The calcined sol-gel alumina material prepared as described above, (2000 g), was placed in a container which was evacuated to remove air from the pores and 2666 g of the modifying component solution described above were added while the vacuum was held. After the material had been fully submerged, the vacuum was released. Excess solution was drained from the sample which was then dried at 120° C. before being fired in a pre-heated rotary furnace at 1270° C. for ten minutes. The product had a density of 3.88 g/cc; a hardness of 21.4 Gpa; and a crystal size of 0.15 micron. Microprobe analysis of grits of this material indicated uniform distribution of the modifying components throughout the grits, (see FIG. 1).
The calcined sol-gel material described above was fired in a preheated rotary furnace for a period of 10 minutes at a temperature of 1290° C. The product had a density of 3.89 g/cc; a hardness of 22.3 Gpa; and a crystal size of 0.19 micron. Analysis showed that it was essentially free of the modifying components.
An ammonia solution was prepared by dissolving 600 g of 30% ammonia solution in 17,400 g of deionized water. A modifying component solution was prepared by dissolving in 18,000 g of deionized water, 192.6 g of cobalt nitrate hexahydrate; 21.1 g of lanthanum nitrate pentahydrate; and 33.4 g of yttrium nitrate hexahydrate.
A container was then charged with 1800 g of the calcined sol-gel alumina described above and 3600 g of the ammonia solution were added. Excess solution that remained outside the pores was removed. The wet product was then added to 3600 g of the modifying component solution which was then stirred for 15 minutes. Excess remaining outside the pores was removed and the material was dried at 120° C. The material was then fired in a pre-heated rotary furnace at 1265° C. for 10 minutes and was then found to have a density of 3.89 g/cc; a hardness of 22.0 Gpa; and a crystal size of 0.15 micron. Microprobe analysis of abrasive grits of this material, (FIG. 2), showed higher concentrations of the modifying components at the surface than in the interior of the grits.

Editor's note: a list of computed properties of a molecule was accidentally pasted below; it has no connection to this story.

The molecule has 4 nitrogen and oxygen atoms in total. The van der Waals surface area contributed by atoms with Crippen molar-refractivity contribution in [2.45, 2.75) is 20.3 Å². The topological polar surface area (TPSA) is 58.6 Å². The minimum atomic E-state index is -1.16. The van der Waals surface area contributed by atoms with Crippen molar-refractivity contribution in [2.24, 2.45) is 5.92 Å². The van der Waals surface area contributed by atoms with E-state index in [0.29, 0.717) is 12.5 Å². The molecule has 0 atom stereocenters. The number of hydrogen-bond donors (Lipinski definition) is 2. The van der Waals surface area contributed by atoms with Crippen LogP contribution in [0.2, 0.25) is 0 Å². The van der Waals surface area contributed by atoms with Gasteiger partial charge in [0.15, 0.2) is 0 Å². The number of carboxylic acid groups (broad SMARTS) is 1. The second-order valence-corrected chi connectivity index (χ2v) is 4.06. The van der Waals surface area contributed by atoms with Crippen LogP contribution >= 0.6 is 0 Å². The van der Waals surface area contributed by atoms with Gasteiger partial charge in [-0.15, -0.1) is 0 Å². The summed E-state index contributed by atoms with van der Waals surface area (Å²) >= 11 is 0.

To evaluate the practical significance of the modifier distribution differences the three sample products described above were formed into abrasive grits and the grits were then incorporated into separate abrasive wheels using a commercial vitreous bond of Norton Company according to the method described above. The wheels obtained, which were identical except with respect to the modifying components, were then tested to measure their Grindability Index, (that is the square of the metal removal rate divided by the product of the horse power drawn during the grinding and the wheel wear rate). The test was carried out as described above.
TABLE 1______________________________________Grindability IndexINFEED INV.-1 C1 C2RATE FLAT PROF. (CONTROL) SURF. CONC.______________________________________LOW 14.2 8.0 11.4MEDIUM 13.6 11.9 10.7HIGH 12.9 9.8 8.2______________________________________